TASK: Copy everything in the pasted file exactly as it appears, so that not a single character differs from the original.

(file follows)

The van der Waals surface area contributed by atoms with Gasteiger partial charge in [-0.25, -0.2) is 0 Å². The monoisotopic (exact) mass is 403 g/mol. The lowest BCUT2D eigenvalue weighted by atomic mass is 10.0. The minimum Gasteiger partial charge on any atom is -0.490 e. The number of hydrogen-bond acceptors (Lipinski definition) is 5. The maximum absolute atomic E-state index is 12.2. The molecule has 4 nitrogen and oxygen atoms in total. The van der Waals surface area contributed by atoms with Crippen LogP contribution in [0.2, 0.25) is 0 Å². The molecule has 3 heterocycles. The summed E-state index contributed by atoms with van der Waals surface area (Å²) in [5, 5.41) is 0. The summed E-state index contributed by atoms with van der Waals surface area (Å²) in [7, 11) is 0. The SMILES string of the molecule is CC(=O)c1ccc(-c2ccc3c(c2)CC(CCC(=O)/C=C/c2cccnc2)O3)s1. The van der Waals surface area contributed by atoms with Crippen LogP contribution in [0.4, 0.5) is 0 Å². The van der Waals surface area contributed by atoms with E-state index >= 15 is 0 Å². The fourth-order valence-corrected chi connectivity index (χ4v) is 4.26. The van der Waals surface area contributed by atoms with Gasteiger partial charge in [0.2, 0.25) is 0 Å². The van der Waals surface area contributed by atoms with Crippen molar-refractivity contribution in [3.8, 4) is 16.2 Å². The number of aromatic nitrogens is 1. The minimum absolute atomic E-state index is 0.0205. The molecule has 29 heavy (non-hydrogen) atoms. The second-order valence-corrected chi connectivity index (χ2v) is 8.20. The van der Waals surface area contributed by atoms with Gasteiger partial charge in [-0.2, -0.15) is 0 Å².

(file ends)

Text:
The van der Waals surface area contributed by atoms with Gasteiger partial charge in [-0.25, -0.2) is 0 Å². The monoisotopic (exact) mass is 403 g/mol. The lowest BCUT2D eigenvalue weighted by atomic mass is 10.0. The minimum Gasteiger partial charge on any atom is -0.490 e. The number of hydrogen-bond acceptors (Lipinski definition) is 5. The maximum absolute atomic E-state index is 12.2. The molecule has 4 nitrogen and oxygen atoms in total. The van der Waals surface area contributed by atoms with Crippen LogP contribution in [0.2, 0.25) is 0 Å². The molecule has 3 heterocycles. The summed E-state index contributed by atoms with van der Waals surface area (Å²) in [5, 5.41) is 0. The summed E-state index contributed by atoms with van der Waals surface area (Å²) in [7, 11) is 0. The SMILES string of the molecule is CC(=O)c1ccc(-c2ccc3c(c2)CC(CCC(=O)/C=C/c2cccnc2)O3)s1. The van der Waals surface area contributed by atoms with Crippen LogP contribution in [0.4, 0.5) is 0 Å². The van der Waals surface area contributed by atoms with E-state index >= 15 is 0 Å². The fourth-order valence-corrected chi connectivity index (χ4v) is 4.26. The van der Waals surface area contributed by atoms with Gasteiger partial charge in [0.2, 0.25) is 0 Å². The van der Waals surface area contributed by atoms with Crippen molar-refractivity contribution in [3.8, 4) is 16.2 Å². The number of aromatic nitrogens is 1. The minimum absolute atomic E-state index is 0.0205. The molecule has 29 heavy (non-hydrogen) atoms. The second-order valence-corrected chi connectivity index (χ2v) is 8.20. The van der Waals surface area contributed by atoms with Gasteiger partial charge in [-0.2, -0.15) is 0 Å².